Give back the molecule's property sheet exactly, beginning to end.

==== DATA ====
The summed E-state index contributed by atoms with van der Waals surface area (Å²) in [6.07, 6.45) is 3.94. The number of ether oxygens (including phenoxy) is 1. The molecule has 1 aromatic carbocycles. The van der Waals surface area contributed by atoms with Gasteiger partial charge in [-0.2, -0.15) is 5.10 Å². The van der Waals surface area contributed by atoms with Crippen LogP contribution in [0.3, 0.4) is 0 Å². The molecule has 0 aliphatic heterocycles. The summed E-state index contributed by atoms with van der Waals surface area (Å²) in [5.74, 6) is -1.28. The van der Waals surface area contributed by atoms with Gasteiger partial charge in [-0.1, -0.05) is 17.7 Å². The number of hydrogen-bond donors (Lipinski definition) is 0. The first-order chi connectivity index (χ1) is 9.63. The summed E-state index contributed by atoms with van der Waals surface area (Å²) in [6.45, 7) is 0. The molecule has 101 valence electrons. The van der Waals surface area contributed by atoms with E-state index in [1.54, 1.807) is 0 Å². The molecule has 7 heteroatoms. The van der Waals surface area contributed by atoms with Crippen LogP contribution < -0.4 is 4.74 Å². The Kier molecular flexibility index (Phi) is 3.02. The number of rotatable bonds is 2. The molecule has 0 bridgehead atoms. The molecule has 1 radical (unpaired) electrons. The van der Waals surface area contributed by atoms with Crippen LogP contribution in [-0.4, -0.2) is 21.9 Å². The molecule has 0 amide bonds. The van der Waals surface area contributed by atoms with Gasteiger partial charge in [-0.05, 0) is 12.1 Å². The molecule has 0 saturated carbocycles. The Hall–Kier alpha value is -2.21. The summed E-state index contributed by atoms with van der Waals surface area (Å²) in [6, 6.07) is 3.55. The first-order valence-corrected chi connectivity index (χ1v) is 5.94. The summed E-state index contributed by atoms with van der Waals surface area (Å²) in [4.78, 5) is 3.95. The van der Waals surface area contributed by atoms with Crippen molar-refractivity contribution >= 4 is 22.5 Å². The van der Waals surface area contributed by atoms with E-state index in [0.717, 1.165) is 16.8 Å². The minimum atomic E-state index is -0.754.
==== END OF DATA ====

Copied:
The summed E-state index contributed by atoms with van der Waals surface area (Å²) in [6.07, 6.45) is 3.94. The number of ether oxygens (including phenoxy) is 1. The molecule has 1 aromatic carbocycles. The van der Waals surface area contributed by atoms with Gasteiger partial charge in [-0.2, -0.15) is 5.10 Å². The van der Waals surface area contributed by atoms with Crippen LogP contribution in [0.3, 0.4) is 0 Å². The molecule has 0 aliphatic heterocycles. The summed E-state index contributed by atoms with van der Waals surface area (Å²) in [5.74, 6) is -1.28. The van der Waals surface area contributed by atoms with Gasteiger partial charge in [-0.1, -0.05) is 17.7 Å². The number of hydrogen-bond donors (Lipinski definition) is 0. The first-order chi connectivity index (χ1) is 9.63. The summed E-state index contributed by atoms with van der Waals surface area (Å²) in [6.45, 7) is 0. The molecule has 101 valence electrons. The van der Waals surface area contributed by atoms with E-state index in [1.54, 1.807) is 0 Å². The molecule has 7 heteroatoms. The van der Waals surface area contributed by atoms with Crippen LogP contribution < -0.4 is 4.74 Å². The Kier molecular flexibility index (Phi) is 3.02. The number of rotatable bonds is 2. The molecule has 0 bridgehead atoms. The molecule has 1 radical (unpaired) electrons. The van der Waals surface area contributed by atoms with Crippen LogP contribution in [-0.4, -0.2) is 21.9 Å². The molecule has 0 amide bonds. The van der Waals surface area contributed by atoms with Gasteiger partial charge in [-0.05, 0) is 12.1 Å². The molecule has 0 saturated carbocycles. The Hall–Kier alpha value is -2.21. The summed E-state index contributed by atoms with van der Waals surface area (Å²) in [6, 6.07) is 3.55. The first-order valence-corrected chi connectivity index (χ1v) is 5.94. The summed E-state index contributed by atoms with van der Waals surface area (Å²) in [4.78, 5) is 3.95. The van der Waals surface area contributed by atoms with Crippen molar-refractivity contribution >= 4 is 22.5 Å². The van der Waals surface area contributed by atoms with E-state index in [0.717, 1.165) is 16.8 Å². The minimum atomic E-state index is -0.754.